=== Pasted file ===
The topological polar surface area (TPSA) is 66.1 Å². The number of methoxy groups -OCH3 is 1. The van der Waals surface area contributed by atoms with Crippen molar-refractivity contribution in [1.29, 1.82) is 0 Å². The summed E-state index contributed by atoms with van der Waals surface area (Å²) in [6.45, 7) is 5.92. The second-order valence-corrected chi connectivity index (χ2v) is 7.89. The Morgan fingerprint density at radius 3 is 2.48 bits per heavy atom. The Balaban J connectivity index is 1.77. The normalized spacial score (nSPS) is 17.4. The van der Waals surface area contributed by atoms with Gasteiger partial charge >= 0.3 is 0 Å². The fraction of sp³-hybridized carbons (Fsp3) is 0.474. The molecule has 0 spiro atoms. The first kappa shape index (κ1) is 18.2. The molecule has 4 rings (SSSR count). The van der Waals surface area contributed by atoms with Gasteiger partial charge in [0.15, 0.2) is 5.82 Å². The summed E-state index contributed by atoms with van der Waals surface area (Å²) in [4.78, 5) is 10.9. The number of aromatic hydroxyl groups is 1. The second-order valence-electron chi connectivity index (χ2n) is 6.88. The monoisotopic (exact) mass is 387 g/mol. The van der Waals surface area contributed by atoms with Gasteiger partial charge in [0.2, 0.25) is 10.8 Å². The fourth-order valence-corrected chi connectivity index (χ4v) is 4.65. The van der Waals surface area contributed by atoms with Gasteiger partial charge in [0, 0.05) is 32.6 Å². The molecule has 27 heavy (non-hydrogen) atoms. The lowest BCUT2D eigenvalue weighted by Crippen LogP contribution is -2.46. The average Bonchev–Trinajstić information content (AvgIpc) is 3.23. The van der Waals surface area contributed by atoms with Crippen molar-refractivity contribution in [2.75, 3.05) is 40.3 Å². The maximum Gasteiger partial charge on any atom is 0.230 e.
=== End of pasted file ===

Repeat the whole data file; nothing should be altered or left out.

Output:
The topological polar surface area (TPSA) is 66.1 Å². The number of methoxy groups -OCH3 is 1. The van der Waals surface area contributed by atoms with Crippen molar-refractivity contribution in [1.29, 1.82) is 0 Å². The summed E-state index contributed by atoms with van der Waals surface area (Å²) in [6.45, 7) is 5.92. The second-order valence-corrected chi connectivity index (χ2v) is 7.89. The Morgan fingerprint density at radius 3 is 2.48 bits per heavy atom. The Balaban J connectivity index is 1.77. The normalized spacial score (nSPS) is 17.4. The van der Waals surface area contributed by atoms with Gasteiger partial charge >= 0.3 is 0 Å². The fraction of sp³-hybridized carbons (Fsp3) is 0.474. The molecule has 0 spiro atoms. The first kappa shape index (κ1) is 18.2. The molecule has 4 rings (SSSR count). The van der Waals surface area contributed by atoms with Gasteiger partial charge in [0.15, 0.2) is 5.82 Å². The summed E-state index contributed by atoms with van der Waals surface area (Å²) in [4.78, 5) is 10.9. The number of aromatic hydroxyl groups is 1. The second-order valence-electron chi connectivity index (χ2n) is 6.88. The monoisotopic (exact) mass is 387 g/mol. The van der Waals surface area contributed by atoms with Gasteiger partial charge in [0.2, 0.25) is 10.8 Å². The fourth-order valence-corrected chi connectivity index (χ4v) is 4.65. The van der Waals surface area contributed by atoms with Gasteiger partial charge in [0, 0.05) is 32.6 Å². The molecule has 27 heavy (non-hydrogen) atoms. The lowest BCUT2D eigenvalue weighted by Crippen LogP contribution is -2.46. The average Bonchev–Trinajstić information content (AvgIpc) is 3.23. The van der Waals surface area contributed by atoms with Crippen molar-refractivity contribution in [2.75, 3.05) is 40.3 Å². The maximum Gasteiger partial charge on any atom is 0.230 e.